Issue 21 - 19th June

Monday 19 June 2006

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Government & Legislation

On 13 June 2006 the Housing Corporation announced a 'crackdown' on housing associations that do too little to involve residents in the running of the association. This follows the report of the Review of Regulatory and Compliance Requirements by Sir Les Elton. For the Corporation's press notice Click Here

On 14 June 2006, the Government rolled-out the latest preparations for next year's commencement of the Home Information Pack provisions of the Housing Act 2004. They include the HIP regulations:

Click here for the regulations

Click here for the Explanatory Memorandum

Click here for the details of the certification scheme

Click here for the DCLG's press notice outlining these developments

Carphone Warehouse PLC v Malekout [2006] EWCA Civ 767, 14 June CA. The claimant landlord sought possession against a statutory tenant on the ground that he had ceased to occupy. He defended on the basis that he was out of occupation because of the poor condition of the property and he counterclaimed for disrepair. The case was compromised on the basis that the landlord would undertake specific works, pay for storage of furnishings and waive rent until work was completed. After carrying out work, the landlord sought possession again on the basis that the tenant had ceased to occupy. The tenant claimed the work had not been completed. The judge decided that the work had been completed but the tenant had not ceased to reside as he had intended to go back on completion of the works and had not lost that intention. The Court of Appeal dismissed an appeal. Click Here to read the full judgment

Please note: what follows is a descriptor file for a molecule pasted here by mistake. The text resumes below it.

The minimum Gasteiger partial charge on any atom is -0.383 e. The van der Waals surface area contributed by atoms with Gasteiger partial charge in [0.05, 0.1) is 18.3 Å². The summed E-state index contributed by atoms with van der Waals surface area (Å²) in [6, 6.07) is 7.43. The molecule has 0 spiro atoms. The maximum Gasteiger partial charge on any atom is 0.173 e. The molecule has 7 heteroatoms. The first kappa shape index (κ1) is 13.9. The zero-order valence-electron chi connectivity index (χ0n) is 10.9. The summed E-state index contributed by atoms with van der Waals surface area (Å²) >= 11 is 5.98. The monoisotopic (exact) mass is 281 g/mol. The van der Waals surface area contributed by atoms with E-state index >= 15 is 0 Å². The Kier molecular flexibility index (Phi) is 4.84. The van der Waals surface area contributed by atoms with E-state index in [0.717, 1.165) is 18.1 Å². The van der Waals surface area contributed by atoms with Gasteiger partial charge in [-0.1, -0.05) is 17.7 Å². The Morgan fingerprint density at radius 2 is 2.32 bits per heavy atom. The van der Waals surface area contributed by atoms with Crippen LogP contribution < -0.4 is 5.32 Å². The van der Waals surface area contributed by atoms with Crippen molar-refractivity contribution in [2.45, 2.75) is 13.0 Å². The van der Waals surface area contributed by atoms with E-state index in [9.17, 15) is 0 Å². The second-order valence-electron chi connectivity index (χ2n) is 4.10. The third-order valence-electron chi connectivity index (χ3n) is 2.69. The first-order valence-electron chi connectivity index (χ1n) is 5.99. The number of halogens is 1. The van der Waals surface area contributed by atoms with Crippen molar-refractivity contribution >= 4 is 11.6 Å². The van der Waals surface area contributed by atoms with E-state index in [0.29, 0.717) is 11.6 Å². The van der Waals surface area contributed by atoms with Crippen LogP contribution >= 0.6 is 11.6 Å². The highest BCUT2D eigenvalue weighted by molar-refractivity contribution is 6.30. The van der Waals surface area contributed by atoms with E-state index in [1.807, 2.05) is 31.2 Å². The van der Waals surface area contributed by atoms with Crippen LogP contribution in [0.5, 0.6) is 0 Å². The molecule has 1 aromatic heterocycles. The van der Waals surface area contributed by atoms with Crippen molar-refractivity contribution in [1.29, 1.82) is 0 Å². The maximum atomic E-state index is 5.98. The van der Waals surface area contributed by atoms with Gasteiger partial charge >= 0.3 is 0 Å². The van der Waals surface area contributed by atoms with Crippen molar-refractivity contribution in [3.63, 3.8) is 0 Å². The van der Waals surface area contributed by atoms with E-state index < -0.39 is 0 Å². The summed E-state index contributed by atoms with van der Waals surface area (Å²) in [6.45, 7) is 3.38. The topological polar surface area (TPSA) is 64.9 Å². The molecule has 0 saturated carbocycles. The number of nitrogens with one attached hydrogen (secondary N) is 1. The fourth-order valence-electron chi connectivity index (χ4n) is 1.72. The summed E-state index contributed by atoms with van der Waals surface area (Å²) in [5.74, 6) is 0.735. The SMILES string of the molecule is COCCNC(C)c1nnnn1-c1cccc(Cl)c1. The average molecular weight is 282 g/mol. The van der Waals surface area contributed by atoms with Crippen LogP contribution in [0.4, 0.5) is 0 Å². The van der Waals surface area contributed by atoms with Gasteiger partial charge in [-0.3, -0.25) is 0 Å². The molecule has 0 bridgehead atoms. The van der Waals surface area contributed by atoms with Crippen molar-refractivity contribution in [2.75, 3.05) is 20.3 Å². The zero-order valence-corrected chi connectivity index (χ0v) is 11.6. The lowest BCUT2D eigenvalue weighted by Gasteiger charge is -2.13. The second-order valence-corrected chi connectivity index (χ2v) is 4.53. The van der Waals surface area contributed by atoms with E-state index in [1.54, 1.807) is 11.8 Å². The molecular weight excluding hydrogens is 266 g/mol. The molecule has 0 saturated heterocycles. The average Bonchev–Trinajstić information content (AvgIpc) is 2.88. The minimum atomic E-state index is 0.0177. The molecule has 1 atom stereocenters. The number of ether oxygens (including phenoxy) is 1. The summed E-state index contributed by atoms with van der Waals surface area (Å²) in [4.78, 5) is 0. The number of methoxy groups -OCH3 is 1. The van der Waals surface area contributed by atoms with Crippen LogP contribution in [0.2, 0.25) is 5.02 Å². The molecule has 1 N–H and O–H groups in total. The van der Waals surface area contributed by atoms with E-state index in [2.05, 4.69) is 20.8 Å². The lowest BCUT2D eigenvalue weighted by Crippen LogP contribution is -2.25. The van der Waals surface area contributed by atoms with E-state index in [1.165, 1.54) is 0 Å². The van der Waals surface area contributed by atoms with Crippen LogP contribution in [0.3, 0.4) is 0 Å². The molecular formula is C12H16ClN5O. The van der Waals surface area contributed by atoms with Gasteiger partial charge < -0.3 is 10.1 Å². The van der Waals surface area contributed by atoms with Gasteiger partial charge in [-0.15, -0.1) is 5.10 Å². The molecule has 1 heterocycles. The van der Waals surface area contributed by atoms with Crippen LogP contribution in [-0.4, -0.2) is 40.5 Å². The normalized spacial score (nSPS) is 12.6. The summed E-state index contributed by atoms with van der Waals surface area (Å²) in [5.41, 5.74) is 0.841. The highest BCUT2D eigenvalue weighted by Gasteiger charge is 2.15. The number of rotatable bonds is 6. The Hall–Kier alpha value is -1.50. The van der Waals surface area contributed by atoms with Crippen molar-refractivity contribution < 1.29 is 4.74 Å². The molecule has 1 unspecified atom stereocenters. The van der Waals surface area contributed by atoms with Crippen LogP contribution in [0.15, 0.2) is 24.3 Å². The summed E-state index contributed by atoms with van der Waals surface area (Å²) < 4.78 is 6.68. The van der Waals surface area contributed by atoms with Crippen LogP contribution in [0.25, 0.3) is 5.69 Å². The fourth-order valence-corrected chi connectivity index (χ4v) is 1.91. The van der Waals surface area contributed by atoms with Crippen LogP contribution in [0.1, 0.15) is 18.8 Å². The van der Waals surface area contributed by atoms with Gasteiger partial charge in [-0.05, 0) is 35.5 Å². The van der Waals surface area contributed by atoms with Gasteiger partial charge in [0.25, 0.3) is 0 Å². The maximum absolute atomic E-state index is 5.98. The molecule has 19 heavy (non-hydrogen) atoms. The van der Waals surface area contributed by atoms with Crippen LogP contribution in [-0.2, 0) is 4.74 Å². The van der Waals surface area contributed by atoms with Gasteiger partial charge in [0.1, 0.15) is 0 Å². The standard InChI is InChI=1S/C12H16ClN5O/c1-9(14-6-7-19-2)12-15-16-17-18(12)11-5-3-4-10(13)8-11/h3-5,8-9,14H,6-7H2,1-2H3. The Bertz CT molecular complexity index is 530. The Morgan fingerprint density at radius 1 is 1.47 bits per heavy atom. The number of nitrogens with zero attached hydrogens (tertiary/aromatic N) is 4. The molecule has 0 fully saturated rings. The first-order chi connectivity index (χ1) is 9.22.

Warborough Investments v Central Midlands Estate [2006] All ER (D) 146 (Jun). A lease provided for rent increases by the landlord's service of a rent notice (unless a counter-notice be served by the tenants). The lease stated that notice could be served by leaving it at the demised premises or by sending it by registered post to the tenants' last known address. The landlord decided to serve a rent notice. It took into account that service at the property was less likely to produce a counter-notice and so served notice there. The tenants claimed that they did not receive it but would have received it the notice had been sent by registered post to their address. The judge upheld the notice as validly served.

Coming Events

30 June 2006 - Housing dispute resolution. A Law Society Conference.
More details from Jon Woolf on 0207 320 5673

4 July 2006 - Housing Law: The Legal Update in York.
Click here for more details

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